While Turner spent four seasons behind future Hall of Famer LaDainian Tomlinson as a San Diego Charger, Tate only has three years of service spelling the mercurial and electrifying Arian Foster.
Many fans are clamoring for the Falcons to find a pass-receiving tight end to replace the retiring Gonzalez. However, it would be in the Falcons' best interest to find an in-line blocker to assist in the run game.
The threat Tate would provide would more than suffice in the pass game. In other words, his presence would not only force safeties to cheat up, but Ryan would get back to being the very best QB in the league off of play-action fakes. Tate is that good.
Tate is explosive, powerful and agile. He runs with ideal pad level and is excellent in pass protection. He's not a scheme-specific fit, as he would star in a man-blocking scheme as well as in the zone scheme he's played in with the Texans.
He will wear down a defense while being an outlet in the screen game. Talent-wise, Tate is one of the five best backs in the league and showed it this season despite playing with four broken ribs for the majority of the season.
Here, we see Tate running off tackle out of 21 personnel (two backs, one tight end). This is the formation the Falcons should rely on heavily with the retirement of Gonzalez. The ability to usually make the first defender miss is what separates good backs from great ones.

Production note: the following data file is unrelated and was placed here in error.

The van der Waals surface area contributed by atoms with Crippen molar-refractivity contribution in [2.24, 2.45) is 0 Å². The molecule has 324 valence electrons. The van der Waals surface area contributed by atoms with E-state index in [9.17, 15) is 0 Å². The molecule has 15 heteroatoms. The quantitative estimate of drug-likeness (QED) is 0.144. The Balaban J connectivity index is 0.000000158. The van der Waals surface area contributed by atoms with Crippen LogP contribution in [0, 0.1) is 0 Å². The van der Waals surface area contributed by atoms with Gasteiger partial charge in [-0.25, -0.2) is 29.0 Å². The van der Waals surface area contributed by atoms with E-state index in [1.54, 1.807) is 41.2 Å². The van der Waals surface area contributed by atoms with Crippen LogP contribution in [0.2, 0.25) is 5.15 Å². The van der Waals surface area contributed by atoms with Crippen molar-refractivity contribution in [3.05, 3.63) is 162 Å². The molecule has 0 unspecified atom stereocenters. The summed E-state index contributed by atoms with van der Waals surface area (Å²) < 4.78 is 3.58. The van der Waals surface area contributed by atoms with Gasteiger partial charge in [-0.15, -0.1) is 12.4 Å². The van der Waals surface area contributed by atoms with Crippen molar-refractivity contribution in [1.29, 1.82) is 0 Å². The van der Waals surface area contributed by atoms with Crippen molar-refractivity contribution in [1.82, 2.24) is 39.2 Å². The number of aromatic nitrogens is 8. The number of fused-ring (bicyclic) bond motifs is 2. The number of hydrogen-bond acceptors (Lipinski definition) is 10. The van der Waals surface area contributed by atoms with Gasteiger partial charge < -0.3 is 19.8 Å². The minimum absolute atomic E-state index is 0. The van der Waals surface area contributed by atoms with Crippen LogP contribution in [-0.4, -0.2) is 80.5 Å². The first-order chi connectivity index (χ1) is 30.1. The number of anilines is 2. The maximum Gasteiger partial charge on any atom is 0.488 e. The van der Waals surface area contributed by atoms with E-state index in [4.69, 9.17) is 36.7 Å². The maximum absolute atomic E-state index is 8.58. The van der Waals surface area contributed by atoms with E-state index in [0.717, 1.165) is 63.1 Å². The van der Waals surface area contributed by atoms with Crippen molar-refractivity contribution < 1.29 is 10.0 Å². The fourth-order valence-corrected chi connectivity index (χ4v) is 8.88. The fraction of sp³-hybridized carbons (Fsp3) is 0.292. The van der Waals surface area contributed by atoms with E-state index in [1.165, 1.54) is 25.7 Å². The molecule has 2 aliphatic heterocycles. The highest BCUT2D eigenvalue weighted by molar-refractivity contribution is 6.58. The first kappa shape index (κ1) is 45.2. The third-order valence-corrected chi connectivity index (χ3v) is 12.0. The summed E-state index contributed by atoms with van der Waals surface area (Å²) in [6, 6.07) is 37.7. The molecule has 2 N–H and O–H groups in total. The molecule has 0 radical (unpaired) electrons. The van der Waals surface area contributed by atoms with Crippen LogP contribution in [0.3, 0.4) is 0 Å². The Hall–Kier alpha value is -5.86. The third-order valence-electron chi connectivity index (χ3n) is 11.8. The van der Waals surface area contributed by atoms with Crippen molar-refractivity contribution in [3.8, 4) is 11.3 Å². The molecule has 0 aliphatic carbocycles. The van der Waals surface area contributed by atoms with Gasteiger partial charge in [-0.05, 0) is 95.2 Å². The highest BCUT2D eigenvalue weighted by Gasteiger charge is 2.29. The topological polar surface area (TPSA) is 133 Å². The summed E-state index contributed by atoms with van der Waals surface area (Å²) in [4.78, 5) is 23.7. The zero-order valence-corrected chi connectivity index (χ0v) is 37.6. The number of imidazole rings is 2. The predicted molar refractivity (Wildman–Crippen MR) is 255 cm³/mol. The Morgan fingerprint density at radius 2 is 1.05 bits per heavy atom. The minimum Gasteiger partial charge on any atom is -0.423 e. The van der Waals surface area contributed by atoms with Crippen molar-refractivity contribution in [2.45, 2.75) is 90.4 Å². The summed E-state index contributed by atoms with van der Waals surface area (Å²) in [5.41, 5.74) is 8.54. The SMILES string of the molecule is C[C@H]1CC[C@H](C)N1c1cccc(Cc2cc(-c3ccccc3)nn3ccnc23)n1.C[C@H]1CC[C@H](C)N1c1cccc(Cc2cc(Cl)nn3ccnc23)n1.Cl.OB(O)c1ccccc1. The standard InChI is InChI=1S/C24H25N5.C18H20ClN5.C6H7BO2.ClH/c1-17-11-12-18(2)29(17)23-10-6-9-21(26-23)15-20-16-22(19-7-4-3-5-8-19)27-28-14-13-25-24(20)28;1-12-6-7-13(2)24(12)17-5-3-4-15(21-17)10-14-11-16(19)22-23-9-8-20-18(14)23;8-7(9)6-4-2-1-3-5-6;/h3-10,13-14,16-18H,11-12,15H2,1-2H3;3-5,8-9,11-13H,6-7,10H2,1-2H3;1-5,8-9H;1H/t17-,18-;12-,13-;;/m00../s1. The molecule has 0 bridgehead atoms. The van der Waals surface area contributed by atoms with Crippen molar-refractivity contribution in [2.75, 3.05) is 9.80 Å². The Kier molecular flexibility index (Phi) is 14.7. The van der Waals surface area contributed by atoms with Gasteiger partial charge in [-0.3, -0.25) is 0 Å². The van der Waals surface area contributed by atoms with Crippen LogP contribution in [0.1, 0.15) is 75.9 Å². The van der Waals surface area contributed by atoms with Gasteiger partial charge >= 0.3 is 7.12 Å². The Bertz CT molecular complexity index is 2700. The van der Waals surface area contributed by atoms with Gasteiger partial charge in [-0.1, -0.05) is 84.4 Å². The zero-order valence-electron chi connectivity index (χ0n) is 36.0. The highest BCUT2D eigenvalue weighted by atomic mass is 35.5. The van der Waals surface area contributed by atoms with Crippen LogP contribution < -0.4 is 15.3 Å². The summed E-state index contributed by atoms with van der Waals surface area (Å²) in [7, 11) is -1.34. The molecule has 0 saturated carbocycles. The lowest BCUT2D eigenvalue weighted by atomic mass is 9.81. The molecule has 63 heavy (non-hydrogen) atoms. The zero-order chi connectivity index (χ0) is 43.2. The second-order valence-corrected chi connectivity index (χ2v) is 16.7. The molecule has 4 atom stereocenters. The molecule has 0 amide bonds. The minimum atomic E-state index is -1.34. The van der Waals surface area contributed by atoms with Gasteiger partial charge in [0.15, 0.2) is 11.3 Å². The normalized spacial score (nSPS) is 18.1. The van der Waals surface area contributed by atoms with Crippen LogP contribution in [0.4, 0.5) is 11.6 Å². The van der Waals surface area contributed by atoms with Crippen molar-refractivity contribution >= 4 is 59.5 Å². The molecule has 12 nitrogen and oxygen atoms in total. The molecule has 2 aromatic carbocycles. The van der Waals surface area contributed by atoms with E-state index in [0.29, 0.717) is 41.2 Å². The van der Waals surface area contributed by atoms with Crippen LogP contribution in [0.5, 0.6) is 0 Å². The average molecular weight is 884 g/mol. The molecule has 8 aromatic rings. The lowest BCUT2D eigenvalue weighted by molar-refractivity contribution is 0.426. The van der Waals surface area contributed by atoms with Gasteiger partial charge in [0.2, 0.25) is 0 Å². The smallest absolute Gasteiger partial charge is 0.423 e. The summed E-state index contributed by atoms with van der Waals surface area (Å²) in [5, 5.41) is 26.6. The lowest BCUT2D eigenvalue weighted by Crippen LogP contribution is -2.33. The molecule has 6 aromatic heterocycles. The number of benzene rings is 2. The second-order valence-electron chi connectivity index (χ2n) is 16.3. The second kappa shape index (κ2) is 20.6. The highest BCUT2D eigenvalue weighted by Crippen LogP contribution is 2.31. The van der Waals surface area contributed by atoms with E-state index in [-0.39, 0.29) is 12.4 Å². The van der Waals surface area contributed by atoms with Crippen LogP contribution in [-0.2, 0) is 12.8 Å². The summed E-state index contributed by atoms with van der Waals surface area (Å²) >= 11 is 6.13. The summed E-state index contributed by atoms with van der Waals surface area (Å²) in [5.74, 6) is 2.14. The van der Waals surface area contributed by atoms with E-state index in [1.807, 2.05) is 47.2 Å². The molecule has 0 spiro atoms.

Tate can not only run you over, but his agility in space is akin to that of much smaller backs.
Although this play is blocked well enough for Tate to have a "two-way go," pressing the back-side hole would've more than likely limited this gain. Tate will very rarely press the wrong hole due to his keen vision.
With the safety rapidly approaching, Tate is already thinking two steps ahead. Running back is a reactionary position, but those with the ability to think ahead usually stand out the most.
Tate pretends like he's going to outrun the safety to the pylon.
Then he proceeds to hit him with the football version of the crossover that even Atlanta Hawks guard Jeff Teague would envy!
Of course, he runs through arm tackles like the Falcons ran through offensive linemen this season.
While Atlanta undoubtedly needs upgrades along its offensive line, signing Tate could help that unit look better as it's presently constructed. He's a cut above any back that's presently on the roster and among the most talented in the entire league.
With Atlanta already possessing one of the very best QBs the league has to offer in Matt Ryan, adding an explosive talent like Tate would be of major benefit to White and Jones out wide.
While the Falcons may never get back to their ground-and-pound ways of the past, operating with balance would make them virtually unstoppable.
They say lightning doesn't strike twice, but acquiring Tate may dispel that notion, as it would be akin to signing Turner in 2008. It's time for the Falcons to get back to "bully ball" and re-stake their claim as an upper-echelon NFL team.
Signing Tate would be a major step in that direction.